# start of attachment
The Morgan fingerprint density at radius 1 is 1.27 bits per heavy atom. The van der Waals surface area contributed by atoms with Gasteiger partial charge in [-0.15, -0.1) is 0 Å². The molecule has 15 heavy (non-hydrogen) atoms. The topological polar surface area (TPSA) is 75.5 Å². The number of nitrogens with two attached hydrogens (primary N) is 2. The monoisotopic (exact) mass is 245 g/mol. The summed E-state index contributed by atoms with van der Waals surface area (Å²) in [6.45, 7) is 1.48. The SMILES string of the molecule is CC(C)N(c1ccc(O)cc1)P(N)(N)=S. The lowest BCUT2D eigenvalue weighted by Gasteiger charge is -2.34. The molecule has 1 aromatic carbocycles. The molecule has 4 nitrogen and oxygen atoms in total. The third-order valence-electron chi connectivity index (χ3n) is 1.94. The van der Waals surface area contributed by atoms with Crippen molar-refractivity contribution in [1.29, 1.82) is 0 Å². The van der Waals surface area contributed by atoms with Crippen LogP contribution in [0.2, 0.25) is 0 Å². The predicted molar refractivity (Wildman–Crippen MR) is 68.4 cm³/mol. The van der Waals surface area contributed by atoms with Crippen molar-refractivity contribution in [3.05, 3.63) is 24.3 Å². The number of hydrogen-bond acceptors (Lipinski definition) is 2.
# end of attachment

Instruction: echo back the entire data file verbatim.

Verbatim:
The Morgan fingerprint density at radius 1 is 1.27 bits per heavy atom. The van der Waals surface area contributed by atoms with Gasteiger partial charge in [-0.15, -0.1) is 0 Å². The molecule has 15 heavy (non-hydrogen) atoms. The topological polar surface area (TPSA) is 75.5 Å². The number of nitrogens with two attached hydrogens (primary N) is 2. The monoisotopic (exact) mass is 245 g/mol. The summed E-state index contributed by atoms with van der Waals surface area (Å²) in [6.45, 7) is 1.48. The SMILES string of the molecule is CC(C)N(c1ccc(O)cc1)P(N)(N)=S. The lowest BCUT2D eigenvalue weighted by Gasteiger charge is -2.34. The molecule has 1 aromatic carbocycles. The molecule has 4 nitrogen and oxygen atoms in total. The third-order valence-electron chi connectivity index (χ3n) is 1.94. The van der Waals surface area contributed by atoms with Crippen molar-refractivity contribution in [1.29, 1.82) is 0 Å². The van der Waals surface area contributed by atoms with Crippen LogP contribution in [0.2, 0.25) is 0 Å². The predicted molar refractivity (Wildman–Crippen MR) is 68.4 cm³/mol. The van der Waals surface area contributed by atoms with Crippen molar-refractivity contribution in [3.05, 3.63) is 24.3 Å². The number of hydrogen-bond acceptors (Lipinski definition) is 2.